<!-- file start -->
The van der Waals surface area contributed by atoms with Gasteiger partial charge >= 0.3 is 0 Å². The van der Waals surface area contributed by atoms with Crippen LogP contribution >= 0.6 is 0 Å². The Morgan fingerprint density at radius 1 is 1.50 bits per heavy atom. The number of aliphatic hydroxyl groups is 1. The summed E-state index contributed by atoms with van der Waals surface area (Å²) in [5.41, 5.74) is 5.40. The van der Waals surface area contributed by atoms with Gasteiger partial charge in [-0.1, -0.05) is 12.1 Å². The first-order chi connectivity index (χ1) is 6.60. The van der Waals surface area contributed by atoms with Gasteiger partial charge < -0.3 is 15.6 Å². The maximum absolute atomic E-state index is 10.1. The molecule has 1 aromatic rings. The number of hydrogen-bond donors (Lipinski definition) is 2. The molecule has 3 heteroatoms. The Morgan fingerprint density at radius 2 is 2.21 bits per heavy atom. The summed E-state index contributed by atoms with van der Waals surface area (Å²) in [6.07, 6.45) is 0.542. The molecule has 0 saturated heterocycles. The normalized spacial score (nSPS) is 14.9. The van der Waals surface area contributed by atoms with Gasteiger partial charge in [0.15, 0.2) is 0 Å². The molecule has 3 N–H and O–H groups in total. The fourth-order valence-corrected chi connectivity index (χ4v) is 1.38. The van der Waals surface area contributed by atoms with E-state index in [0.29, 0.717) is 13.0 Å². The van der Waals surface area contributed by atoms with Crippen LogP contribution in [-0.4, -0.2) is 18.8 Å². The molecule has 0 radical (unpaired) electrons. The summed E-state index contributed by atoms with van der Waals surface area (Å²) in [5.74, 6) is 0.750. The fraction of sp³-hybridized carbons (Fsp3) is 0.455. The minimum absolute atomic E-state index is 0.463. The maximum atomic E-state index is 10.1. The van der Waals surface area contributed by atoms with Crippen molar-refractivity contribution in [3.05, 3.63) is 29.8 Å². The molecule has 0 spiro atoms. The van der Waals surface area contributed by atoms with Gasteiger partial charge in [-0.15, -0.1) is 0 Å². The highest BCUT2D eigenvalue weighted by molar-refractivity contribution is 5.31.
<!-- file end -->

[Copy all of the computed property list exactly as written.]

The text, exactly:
The van der Waals surface area contributed by atoms with Gasteiger partial charge >= 0.3 is 0 Å². The van der Waals surface area contributed by atoms with Crippen LogP contribution >= 0.6 is 0 Å². The Morgan fingerprint density at radius 1 is 1.50 bits per heavy atom. The number of aliphatic hydroxyl groups is 1. The summed E-state index contributed by atoms with van der Waals surface area (Å²) in [5.41, 5.74) is 5.40. The van der Waals surface area contributed by atoms with Gasteiger partial charge in [-0.1, -0.05) is 12.1 Å². The first-order chi connectivity index (χ1) is 6.60. The van der Waals surface area contributed by atoms with Gasteiger partial charge < -0.3 is 15.6 Å². The maximum absolute atomic E-state index is 10.1. The molecule has 1 aromatic rings. The number of hydrogen-bond donors (Lipinski definition) is 2. The molecule has 3 heteroatoms. The Morgan fingerprint density at radius 2 is 2.21 bits per heavy atom. The summed E-state index contributed by atoms with van der Waals surface area (Å²) in [6.07, 6.45) is 0.542. The molecule has 0 saturated heterocycles. The normalized spacial score (nSPS) is 14.9. The van der Waals surface area contributed by atoms with Gasteiger partial charge in [0.15, 0.2) is 0 Å². The molecule has 3 N–H and O–H groups in total. The fourth-order valence-corrected chi connectivity index (χ4v) is 1.38. The van der Waals surface area contributed by atoms with E-state index in [0.29, 0.717) is 13.0 Å². The van der Waals surface area contributed by atoms with Crippen LogP contribution in [-0.4, -0.2) is 18.8 Å². The molecule has 0 radical (unpaired) electrons. The summed E-state index contributed by atoms with van der Waals surface area (Å²) in [5.74, 6) is 0.750. The fraction of sp³-hybridized carbons (Fsp3) is 0.455. The minimum absolute atomic E-state index is 0.463. The maximum atomic E-state index is 10.1. The van der Waals surface area contributed by atoms with Crippen molar-refractivity contribution in [3.05, 3.63) is 29.8 Å². The molecule has 0 spiro atoms. The van der Waals surface area contributed by atoms with Gasteiger partial charge in [-0.15, -0.1) is 0 Å². The highest BCUT2D eigenvalue weighted by molar-refractivity contribution is 5.31.